So let’s describe what typically might happen to emissions in these scenarios. In RCP 2.6, CO2 emissions peak in 2020 and sharply decline after that, halving globally by 2040 and getting very close to zero by 2070 before becoming net negative by the end of the century. In other words, by the end of the century, not only have global emissions fallen to zero, but we are sucking CO2 back out of the atmosphere — which we’ll discuss more in our episode on negative emissions. Typically, when this is run in most models, this leads to CO2 concentrations that peak at around 450 parts per million in the atmosphere — the CO2 concentration is currently around 416ppm and rises by 2–3ppm a year. In most models, temperatures stay below 2C throughout this scenario, which means it’s the only one of the scenarios that is compatible with the Paris Agreement, and the most ambitious mitigation scenario that’s considered.
RCP4.5 is a more pessimistic, albeit perhaps more realistic scenario. In this scenario, emissions gradually increase until the middle of the century, peaking at around 2040–50 slightly higher than they are today. They then gradually fall, before hitting a constant “floor” of around 5 GtC a year, around half of today’s value, in 2080. I suppose this is meant to represent emissions that are hard to get rid of e.g. due to industry, agriculture, and transport as opposed to power generation. By the end of the century, CO2 concentrations are around 520ppm and continuing to rise slowly. The net result, in most models, is that the planet heats by 2.5–2.7C by the end of the century — so substantially above the agreed-upon 2C of warming from Paris.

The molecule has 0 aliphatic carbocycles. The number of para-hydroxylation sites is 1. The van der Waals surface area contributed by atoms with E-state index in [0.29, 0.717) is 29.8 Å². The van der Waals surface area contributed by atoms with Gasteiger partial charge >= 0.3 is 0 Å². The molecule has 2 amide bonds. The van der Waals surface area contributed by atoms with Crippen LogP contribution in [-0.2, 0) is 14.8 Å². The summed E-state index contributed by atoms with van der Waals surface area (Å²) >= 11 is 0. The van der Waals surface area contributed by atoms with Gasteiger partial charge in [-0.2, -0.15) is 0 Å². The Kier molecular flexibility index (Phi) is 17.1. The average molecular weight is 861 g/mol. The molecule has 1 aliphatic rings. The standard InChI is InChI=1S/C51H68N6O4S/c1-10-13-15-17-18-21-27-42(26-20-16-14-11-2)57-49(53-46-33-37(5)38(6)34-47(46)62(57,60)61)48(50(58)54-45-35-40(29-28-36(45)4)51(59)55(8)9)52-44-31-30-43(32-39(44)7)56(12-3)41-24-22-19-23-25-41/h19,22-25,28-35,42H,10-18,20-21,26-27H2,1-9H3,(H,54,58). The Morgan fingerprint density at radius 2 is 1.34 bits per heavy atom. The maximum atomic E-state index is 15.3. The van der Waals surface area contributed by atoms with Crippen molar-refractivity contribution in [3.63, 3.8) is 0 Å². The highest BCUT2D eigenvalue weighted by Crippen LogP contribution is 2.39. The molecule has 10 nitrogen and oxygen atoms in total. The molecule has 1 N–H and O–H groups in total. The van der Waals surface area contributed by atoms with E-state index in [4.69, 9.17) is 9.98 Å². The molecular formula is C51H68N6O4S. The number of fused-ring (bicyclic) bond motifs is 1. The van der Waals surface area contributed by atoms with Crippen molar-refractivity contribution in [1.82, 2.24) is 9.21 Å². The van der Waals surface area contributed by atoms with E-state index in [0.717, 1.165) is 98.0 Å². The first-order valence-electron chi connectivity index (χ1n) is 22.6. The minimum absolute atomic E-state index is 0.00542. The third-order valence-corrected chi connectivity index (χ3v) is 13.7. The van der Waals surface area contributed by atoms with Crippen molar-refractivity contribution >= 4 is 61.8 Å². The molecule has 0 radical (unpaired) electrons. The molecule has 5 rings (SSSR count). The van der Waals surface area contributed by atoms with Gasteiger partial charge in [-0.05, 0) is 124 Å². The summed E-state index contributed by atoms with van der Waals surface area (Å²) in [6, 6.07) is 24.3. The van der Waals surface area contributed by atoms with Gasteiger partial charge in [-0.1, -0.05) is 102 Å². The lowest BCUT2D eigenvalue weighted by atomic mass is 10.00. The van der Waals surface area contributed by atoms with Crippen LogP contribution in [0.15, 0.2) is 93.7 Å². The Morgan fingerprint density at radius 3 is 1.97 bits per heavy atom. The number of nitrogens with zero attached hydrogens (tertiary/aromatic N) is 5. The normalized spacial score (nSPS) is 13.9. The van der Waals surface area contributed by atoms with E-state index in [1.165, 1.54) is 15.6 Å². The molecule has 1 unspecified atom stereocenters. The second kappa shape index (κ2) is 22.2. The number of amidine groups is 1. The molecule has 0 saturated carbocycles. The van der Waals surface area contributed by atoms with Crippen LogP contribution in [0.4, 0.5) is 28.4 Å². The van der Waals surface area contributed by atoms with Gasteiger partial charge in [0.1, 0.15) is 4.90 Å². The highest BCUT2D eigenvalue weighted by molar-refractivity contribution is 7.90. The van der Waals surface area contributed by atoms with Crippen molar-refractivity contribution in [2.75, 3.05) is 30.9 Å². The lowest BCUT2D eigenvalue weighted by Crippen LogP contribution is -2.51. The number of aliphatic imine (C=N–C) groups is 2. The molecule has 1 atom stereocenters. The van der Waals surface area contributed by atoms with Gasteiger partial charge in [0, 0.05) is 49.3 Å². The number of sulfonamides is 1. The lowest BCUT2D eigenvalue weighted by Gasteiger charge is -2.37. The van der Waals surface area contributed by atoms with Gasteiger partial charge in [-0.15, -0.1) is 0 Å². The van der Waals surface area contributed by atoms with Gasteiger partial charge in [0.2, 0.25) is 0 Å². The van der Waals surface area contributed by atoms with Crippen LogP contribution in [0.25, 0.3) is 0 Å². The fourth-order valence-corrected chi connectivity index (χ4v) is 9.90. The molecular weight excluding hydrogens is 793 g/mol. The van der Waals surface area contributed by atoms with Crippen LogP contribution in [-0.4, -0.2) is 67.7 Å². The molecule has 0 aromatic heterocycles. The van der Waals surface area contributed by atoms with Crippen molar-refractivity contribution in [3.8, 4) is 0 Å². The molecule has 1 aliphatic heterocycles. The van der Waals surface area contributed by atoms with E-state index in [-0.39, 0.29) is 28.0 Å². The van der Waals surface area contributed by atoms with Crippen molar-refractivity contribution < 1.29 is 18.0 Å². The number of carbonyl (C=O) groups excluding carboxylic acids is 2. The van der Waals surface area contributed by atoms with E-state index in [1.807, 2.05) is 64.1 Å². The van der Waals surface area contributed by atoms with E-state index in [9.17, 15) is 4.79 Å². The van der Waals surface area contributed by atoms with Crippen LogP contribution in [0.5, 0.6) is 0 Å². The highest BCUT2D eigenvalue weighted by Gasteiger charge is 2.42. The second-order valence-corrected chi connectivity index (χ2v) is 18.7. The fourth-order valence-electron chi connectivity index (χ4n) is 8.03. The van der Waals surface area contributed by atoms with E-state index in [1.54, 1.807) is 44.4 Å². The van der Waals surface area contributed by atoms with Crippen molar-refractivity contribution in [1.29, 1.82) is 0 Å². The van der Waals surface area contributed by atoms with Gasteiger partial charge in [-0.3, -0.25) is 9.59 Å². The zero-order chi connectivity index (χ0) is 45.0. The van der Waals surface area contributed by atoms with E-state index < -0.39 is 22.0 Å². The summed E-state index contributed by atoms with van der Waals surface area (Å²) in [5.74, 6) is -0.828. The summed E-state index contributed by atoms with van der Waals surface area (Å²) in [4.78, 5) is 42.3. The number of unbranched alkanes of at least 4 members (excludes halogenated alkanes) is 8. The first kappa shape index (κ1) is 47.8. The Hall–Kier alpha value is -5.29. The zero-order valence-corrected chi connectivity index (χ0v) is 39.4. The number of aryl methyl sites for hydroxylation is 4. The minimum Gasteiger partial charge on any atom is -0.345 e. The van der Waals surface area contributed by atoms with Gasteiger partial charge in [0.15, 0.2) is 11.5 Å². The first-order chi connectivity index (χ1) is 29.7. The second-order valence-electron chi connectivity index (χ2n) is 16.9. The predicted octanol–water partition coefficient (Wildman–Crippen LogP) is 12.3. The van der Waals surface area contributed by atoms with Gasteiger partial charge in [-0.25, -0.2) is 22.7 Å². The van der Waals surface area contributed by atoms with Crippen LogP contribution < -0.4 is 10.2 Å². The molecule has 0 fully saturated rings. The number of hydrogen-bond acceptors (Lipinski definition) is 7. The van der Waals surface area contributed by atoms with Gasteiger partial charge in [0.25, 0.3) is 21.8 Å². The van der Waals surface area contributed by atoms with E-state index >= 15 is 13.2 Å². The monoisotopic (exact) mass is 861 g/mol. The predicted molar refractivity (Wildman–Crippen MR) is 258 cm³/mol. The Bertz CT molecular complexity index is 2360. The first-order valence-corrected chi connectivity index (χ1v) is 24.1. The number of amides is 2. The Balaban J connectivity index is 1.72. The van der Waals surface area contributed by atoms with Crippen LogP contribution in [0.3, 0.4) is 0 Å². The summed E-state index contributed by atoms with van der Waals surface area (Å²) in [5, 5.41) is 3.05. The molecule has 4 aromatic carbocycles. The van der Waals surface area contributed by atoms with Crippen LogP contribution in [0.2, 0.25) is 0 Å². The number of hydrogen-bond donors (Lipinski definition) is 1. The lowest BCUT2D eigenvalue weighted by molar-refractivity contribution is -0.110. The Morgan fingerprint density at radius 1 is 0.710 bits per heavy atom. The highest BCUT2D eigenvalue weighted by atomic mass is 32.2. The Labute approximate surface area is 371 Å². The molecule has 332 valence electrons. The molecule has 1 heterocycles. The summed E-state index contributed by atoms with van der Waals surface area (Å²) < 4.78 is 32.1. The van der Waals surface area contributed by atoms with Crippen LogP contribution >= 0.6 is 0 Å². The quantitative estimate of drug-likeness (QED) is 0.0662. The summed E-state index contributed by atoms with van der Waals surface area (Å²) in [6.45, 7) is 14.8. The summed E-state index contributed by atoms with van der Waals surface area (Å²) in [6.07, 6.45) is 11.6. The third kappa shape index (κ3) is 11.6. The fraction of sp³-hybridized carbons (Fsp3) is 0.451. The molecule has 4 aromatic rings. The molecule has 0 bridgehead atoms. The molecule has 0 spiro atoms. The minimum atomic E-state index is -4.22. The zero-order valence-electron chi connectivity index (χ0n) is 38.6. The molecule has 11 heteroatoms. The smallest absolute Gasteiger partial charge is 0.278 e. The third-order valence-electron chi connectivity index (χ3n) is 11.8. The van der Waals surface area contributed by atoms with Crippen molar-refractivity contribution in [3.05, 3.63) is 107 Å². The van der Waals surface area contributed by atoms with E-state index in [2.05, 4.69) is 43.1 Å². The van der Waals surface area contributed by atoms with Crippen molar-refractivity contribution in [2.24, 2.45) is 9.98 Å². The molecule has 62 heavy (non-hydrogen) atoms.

RCP8.5 is the scenario where we burn fossil-fuels like crazy. Emissions rise very rapidly throughout most of the century, eventually stabilising at around three times today’s levels. The result is a CO2 concentration that rises to a staggering 950ppm by 2100, and temperatures that skyrocket, perhaps to between 4–6C above where they were preindustrially. To call this a doomsday scenario is almost an understatement.